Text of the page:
Mitt Romney, the un-bellicose, used it several times to set the tone for what his foreign policy would be. Anyone who was expecting saber-rattling and bring-it-on rhetoric was disappointed.
This may include some Republicans who had hoped to witness another round on the attack in Benghazi and the Obama administration’s mixed messages in the aftermath, but Romney chose not to go there. It would have been a distraction and created friction that ultimately would have undermined the sense Romney was trying to convey — that he picks his battles carefully.
The real point of Romney’s rendition of commander in chief was to reveal himself as the stalwart of America’s power to promote peace and freedom through strength, character and an unyielding defense of American principles.
Without ever using the word, he was laying out a blueprint of American exceptionalism. Romney reiterated his belief that the United States has a vital role in leading the world, in providing succor to nations trying to gain a toehold in democracy, in helping those who would overthrow oppressive governments.
He got his best shot at Barack Obama when he quoted the president’s comments during what Romney characterized as an “apology” tour in 2009, in which Obama conceded that the United States has at times “dictated” to other nations and been “dismissive” and “derisive.”
“We don’t dictate to nations,” Romney said. “We free nations from dictators.”
Obama seized on Romney’s use of the word “apology” and noted that every fact-checker and reporter who had looked into it said it wasn’t true.
Interestingly, where Romney declined to use “exceptionalism,” a belief in which Obama does not share, Obama inserted a different term: “America remains the one indispensable nation,” he said. This has a nice ring to it. How could the world do without an America? We may yet find out.
Obama may have chosen this phrase to make up for past statements that were less than ringing endorsements of America’s special place in defense of human liberty. When asked once whether he thought America was exceptional, he said he supposed it was in the same way other countries think they’re exceptional.
“Peace” was the word Romney seemed to like best, followed closely by “tumult,” which is a strange Romney-esque word that he used five times. He used “peace” 12 times (Obama none), especially in the context of Middle East policy, and managed to tie our mission of peace to the economy:
“Our purpose is to make sure the world is more — is peaceful. We want a peaceful planet. We want people to be able to enjoy their lives and know they’re going to have a bright and prosperous future and not be at war. That’s our purpose. And the mantle of — of leadership for promoting the principles of peace has fallen to America. We didn’t ask for it, but it’s an honor that we have it.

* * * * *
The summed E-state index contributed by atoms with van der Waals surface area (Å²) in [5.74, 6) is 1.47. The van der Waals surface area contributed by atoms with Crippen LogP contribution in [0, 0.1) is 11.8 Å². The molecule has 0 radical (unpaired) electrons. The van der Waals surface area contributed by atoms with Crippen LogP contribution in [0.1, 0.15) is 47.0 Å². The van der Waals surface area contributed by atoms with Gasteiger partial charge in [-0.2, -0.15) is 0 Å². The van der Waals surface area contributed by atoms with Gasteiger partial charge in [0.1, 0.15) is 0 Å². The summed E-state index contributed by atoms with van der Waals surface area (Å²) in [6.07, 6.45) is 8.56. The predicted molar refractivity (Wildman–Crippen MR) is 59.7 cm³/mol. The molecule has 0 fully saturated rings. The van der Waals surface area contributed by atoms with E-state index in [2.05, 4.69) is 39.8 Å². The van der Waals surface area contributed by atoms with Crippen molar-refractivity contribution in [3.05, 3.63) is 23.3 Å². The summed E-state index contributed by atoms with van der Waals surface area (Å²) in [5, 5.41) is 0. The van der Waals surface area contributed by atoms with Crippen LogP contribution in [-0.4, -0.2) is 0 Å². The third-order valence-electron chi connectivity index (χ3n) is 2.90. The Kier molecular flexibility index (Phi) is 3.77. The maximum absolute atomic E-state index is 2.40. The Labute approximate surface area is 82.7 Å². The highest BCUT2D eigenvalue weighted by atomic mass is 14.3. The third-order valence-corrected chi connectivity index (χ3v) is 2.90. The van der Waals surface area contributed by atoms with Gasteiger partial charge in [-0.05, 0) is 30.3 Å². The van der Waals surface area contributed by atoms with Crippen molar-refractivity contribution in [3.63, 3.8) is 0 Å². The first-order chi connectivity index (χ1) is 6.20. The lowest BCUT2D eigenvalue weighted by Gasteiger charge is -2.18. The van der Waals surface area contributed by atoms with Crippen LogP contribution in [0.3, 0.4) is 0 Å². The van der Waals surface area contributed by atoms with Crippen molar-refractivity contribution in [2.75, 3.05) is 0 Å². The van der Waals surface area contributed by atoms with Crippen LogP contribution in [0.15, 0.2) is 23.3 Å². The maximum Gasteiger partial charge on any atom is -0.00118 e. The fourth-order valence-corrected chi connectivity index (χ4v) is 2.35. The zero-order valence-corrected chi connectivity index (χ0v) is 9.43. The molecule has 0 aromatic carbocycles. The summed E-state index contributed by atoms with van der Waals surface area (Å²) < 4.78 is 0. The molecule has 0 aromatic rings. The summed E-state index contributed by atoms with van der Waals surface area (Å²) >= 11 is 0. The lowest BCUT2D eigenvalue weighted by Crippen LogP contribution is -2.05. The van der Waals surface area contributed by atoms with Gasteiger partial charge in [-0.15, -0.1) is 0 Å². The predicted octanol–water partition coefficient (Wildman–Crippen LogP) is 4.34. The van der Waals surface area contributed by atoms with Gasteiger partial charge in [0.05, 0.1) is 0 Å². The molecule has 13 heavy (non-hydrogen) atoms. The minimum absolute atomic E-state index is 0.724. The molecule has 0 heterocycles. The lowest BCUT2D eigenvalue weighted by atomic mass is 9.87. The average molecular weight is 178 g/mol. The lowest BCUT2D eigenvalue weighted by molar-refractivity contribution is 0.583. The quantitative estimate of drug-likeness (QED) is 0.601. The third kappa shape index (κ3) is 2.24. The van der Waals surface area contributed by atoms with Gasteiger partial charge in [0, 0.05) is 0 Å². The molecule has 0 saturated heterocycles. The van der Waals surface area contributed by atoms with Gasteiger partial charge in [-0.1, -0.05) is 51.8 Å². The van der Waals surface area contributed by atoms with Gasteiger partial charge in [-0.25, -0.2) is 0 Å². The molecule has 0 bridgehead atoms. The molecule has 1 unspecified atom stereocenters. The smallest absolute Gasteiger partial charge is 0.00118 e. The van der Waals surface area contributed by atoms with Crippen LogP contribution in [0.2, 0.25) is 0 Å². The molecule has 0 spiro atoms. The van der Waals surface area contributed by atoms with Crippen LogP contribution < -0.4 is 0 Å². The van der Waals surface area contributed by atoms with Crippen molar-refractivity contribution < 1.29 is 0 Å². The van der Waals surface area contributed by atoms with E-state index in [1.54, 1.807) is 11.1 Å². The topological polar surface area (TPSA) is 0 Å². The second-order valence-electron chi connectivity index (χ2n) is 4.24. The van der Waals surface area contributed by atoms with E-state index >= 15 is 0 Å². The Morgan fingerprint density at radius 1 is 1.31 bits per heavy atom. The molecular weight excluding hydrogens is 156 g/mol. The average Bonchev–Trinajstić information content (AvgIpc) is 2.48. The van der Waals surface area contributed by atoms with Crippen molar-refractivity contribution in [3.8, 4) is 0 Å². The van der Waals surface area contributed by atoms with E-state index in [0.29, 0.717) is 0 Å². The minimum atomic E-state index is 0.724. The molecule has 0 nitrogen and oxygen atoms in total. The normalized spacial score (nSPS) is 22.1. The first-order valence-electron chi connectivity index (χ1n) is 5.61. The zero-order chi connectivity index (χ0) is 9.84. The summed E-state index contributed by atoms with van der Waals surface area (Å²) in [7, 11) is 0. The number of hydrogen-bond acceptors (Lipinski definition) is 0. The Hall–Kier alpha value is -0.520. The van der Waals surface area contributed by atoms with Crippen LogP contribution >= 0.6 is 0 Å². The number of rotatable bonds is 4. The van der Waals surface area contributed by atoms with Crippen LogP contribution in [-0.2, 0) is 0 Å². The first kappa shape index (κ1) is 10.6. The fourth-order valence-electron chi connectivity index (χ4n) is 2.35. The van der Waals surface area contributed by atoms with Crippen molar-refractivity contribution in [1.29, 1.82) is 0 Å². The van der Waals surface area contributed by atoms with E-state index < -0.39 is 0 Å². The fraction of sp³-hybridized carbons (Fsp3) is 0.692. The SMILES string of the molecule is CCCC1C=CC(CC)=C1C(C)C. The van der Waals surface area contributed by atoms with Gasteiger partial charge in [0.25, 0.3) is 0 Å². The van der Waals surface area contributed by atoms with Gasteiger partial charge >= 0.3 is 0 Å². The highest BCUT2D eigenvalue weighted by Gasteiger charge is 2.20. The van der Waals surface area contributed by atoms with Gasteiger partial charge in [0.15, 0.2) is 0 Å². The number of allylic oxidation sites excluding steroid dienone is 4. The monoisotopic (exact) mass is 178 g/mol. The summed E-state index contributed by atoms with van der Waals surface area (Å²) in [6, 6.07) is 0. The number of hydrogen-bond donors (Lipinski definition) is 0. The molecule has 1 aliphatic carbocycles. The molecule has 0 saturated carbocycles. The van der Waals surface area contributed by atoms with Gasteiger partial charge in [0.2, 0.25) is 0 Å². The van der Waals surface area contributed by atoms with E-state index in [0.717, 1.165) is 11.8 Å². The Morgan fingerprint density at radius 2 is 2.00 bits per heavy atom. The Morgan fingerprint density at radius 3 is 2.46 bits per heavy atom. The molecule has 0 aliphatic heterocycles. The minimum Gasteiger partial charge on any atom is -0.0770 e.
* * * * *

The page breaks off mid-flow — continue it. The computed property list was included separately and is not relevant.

“But for us to be able to promote those principles of peace requires us to be strong, and that begins with a strong economy here at home, and unfortunately, the economy is not stronger.”
Both candidates seemed more at home on the domestic front and spent too much time on small details that have been covered previously. However, focus groups indicated approval each time Obama brought the conversation back to nation-building at home.
The low point of the evening, though most certainly celebrated by Obama supporters, was when the president sarcastically schooled his opponent on the need, or lack thereof, for Navy ships.
Romney was asserting his plan to rebuild the Navy, which he said (incorrectly) is smaller than at any time since 1917. (According to FactCheck.org, there are slightly more ships now than at the low point under President George W. Bush.)
Rather than correct Romney’s figures, Obama treated him like a child.
“Well, Governor, we also have fewer horses and bayonets because the nature of our military’s changed. We have these things called aircraft carriers where planes land on them. We have these ships that go underwater, nuclear submarines.”
The president got some laughs, but probably no new votes. Snark is a winning trait on Twitter, but not so much in the Oval Office. The higher road belonged to Romney, who succeeded in his mission, which was to remind Americans that their nation is more than indispensable. It is exceptional — and they need a president who believes it.
Kathleen Parker is a columnist for The Washington Post.